How Spray Foam Insulation is Installed

If you’re considering spray foam insulation your home with spray foam insulation, you may want to be aware that this type of insulation is not without its environmental cost. The main culprit in the environmental penalty of spray foam insulation is the blowing agent used to make it expand. Currently most spray foam insulation uses hydrofluorocarbons (HFCs). The HFCs in spray foam have a global warming potential over 3,400 times greater than carbon dioxide. Fortunately, some of the companies that manufacture and distribute spray foam are now offering products with low GWP blowing agents.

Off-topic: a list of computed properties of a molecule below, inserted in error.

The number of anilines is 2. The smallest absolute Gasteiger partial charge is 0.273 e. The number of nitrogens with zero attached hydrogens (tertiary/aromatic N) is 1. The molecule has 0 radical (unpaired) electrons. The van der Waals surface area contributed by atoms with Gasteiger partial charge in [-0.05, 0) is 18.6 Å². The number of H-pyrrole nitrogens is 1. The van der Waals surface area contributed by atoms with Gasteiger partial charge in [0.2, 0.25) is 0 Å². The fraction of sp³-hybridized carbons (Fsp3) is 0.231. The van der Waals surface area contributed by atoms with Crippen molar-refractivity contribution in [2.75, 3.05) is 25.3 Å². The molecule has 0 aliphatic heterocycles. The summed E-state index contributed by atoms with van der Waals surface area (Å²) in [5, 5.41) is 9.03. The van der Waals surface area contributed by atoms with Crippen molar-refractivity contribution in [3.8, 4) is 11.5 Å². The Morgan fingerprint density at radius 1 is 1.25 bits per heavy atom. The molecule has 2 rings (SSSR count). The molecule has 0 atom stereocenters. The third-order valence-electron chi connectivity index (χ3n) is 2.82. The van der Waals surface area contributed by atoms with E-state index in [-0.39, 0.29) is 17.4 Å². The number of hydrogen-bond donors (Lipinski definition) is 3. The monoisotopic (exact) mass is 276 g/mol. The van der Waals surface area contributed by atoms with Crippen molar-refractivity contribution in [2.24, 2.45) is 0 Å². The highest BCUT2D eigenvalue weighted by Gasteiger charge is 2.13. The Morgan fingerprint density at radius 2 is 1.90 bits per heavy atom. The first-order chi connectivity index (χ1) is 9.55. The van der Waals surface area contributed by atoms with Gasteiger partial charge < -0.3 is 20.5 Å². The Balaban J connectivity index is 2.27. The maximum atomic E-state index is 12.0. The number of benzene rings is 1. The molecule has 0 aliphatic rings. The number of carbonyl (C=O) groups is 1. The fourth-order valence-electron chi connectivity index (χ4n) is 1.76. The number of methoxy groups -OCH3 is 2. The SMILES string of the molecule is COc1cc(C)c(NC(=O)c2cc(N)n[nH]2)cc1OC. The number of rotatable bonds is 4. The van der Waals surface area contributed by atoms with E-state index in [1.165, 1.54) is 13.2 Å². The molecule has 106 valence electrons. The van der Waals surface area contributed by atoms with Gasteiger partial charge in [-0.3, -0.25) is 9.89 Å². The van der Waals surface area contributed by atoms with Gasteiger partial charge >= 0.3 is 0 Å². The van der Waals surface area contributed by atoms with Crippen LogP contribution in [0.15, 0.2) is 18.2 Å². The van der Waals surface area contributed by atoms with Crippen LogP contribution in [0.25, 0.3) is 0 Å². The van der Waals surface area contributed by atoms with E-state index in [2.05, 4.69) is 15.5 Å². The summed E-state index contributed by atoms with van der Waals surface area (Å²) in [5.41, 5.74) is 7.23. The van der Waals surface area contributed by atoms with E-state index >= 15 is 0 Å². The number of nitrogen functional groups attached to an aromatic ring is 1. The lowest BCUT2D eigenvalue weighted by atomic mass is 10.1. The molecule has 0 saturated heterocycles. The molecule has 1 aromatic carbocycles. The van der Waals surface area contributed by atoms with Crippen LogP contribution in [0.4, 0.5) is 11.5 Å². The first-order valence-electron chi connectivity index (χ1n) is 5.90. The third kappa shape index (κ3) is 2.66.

Budget-Friendly Comfort: How Spray Foam Insulation Can Save You Money in the Long Run

When a spray foam crew arrives at your house to install your insulation, they’ll first remove any existing insulation from the area that needs to be insulated (attic, crawl space, rim joist in new construction, pole barn). Next they’ll connect their large truck-mounted rig with the spray hose and run it over the areas that need insulating. The rig is highly engineered to ensure that the spray foam is mixed and applied correctly.

The spray foam is sprayed on to fill in any cracks and voids in the building envelope creating an airtight seal. This is a key benefit because air leakage accounts for over 40 percent of the energy cost of heating and cooling a home. The resulting barrier also reduces noise. A good quality spray foam can achieve R-values of up to 25 per inch. The insulation also does not sag or settle over time, making it the ideal choice for new construction and older homes that need to be airtight.